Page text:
Today I inadvertently lit a fire during the weekly WordPress core development chat by mentioning a Skype chat that had been set up and thus far been used to say hi, link to a Google Doc, and alert five people to an IRC meeting. I’ve included the full transcript of the chat from beginning to end at the bottom, because I do value transparency. I’m telling you now that some of my messages sound meaner than my intent – that is, after all, what happens when I didn’t originally anticipate being held openly accountable for them. I also am often typing with a baby in one hand who’s struggling to mash keys and 15 other chats open, though that’s no real excuse, because I am generally very direct, anyway. Everybody else sounds like a decent human being
Communication is hard. Everybody has a different style, and a different vehicle that best fits that style. When it comes to communicating within WordPress, especially with people I don’t know or have only met once or twice, I have two general thoughts: one, that it’s better to over-post something in different places (of course, preferably with one canonical post and the rest linking back to it), and two, that it’s important to find ways to marry different avenues of communication in order to include as many voices as possible.
The latter is difficult, and often I think to myself that it’s rather idealist and perhaps impossible. However, I see this in WordPress core and plugin development often: we have scheduled IRC chats, impromptu IRC chats, posts to a P2 with asynchronous discussion in the comments, Trac tickets with patches and comments, private pinging on Skype or HipChat or text message, using GitHub for developers and WordPress.org for users. Many people view this as a negative splintering of discussions, and I agree that if they are not interconnected and used appropriately, it can be. But I believe that with a little effort and pruning, we can make it work. I may be very much alone in this – disclaimer that this is my own opinion, etc. etc.
In Matt’s State of the Word at WCSF 2013, he revealed that the group working on the admin redesign plugin known as MP6 used a Skype group chat for a lot of their communication. I had the same initial reaction as many: “ugh, that sucks, it’s a closed loop and they’re making people feel like they’re excluded from the cool kids’ club.” While I still feel that way in some respects (and for full disclosure, yes, I was later added to the chat myself and promptly lit into something I didn’t like), I challenged myself to see the positives instead: that the group could now include people who had a hard time with IRC for one reason or another, messages sent while somebody was offline could be received as opposed to retrieved, and that without the pressure of knowing conversations are public they were able to be more direct and critical with discussion and feedback, especially when it came to design itself. We say code isn’t personal, but design is a different skill and feeling entirely.
I don’t enjoy spending my energy figuring out best communication channels, and people as a whole tend to feel more comfortable when there are parameters. Therefore, I am glad that in today’s instance, we’ve scheduled a weekly chat in IRC that appears to work for those who have voiced a desire to be actively involved in this particular initiative (bringing even more goodies to the media modal and TinyMCE). Perhaps the Skype chat will fade away, or perhaps we’ll discover that it serves as a good way to notify those who tend to have only Skype open that an IRC chat is scheduled or an impromptu one has broken out. I think it’s important to be open to these discoveries, and I value the chance to be more inclusive over accusations of being exclusive.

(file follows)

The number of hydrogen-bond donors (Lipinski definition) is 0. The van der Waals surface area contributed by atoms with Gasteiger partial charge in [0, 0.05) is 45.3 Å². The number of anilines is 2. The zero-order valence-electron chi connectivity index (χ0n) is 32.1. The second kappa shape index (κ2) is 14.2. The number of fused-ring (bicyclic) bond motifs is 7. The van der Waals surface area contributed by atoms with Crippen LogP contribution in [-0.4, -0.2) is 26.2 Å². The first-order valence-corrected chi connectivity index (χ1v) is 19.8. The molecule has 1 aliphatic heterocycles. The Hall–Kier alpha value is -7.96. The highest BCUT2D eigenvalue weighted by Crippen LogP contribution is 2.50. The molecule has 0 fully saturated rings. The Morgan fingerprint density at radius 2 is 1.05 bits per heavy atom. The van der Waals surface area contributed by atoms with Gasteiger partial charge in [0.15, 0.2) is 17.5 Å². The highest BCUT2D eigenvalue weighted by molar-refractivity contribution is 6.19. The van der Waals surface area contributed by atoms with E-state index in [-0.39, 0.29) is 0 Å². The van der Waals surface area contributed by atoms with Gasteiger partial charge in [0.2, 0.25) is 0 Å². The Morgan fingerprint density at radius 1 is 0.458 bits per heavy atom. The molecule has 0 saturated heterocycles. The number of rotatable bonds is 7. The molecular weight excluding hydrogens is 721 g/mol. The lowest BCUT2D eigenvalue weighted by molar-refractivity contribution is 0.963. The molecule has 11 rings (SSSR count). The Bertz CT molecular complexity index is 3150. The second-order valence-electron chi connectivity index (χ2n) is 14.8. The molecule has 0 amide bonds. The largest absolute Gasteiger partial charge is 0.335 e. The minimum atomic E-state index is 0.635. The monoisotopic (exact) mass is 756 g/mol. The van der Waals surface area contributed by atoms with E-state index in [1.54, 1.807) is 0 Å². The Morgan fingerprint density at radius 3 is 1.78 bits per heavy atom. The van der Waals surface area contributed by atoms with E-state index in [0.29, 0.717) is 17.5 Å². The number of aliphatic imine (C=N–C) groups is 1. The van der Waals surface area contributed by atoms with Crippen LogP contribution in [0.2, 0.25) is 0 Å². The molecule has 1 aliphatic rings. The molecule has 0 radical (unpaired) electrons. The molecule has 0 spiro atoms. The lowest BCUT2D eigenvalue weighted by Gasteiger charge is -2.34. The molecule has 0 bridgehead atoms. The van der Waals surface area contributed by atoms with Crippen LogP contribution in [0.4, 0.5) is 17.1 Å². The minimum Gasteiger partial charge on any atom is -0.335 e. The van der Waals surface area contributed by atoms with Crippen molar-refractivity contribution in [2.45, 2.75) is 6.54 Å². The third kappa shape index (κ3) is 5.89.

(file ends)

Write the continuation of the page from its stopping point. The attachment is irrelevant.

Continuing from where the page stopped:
I also find it important to keep up with regular summaries on more static communication platforms like a blog/P2. IRC transcripts can be hard to read and parse, and commenting on them after the fact is awkward. This is also important for those who can’t make it to a chat – no time is perfect across all time zones, and people have life things happen, like getting sick or having an appointment or putting family first. I myself am especially empathetic toward those who get called away without much warning, and very much value the ability to consume and respond to information at my pace when needed, rather than that of others. I am very guilty of putting off writing summaries when I am in charge of them, and want to continue to work on bettering myself.
I sat here for a while pondering how to write some sort of “conclusion”, and I guess it’s this: I’m happy to cop to making a error in judgment earlier that led to me sending a message that I probably knew would not go over well, and I think it’s important to see these struggles as learning opportunities and use them to continue to make things better. I also think we should just go ahead and admit that sometimes real ideas come out of being dumb in private with somebody you’re friendly with – we have the .wp-core-ui scoping class in core because I responded to a text message bemoaning the bleeding of the buttons CSS on the front-end with (and this is a direct quote) “f*** it, let’s add the .wp-admin class!” I was kidding at the time, but he saw how it could actually work, and so far it’s been great. Perhaps especially because I relayed a censored version of the exchange later in IRC.
Skype transcript as follows.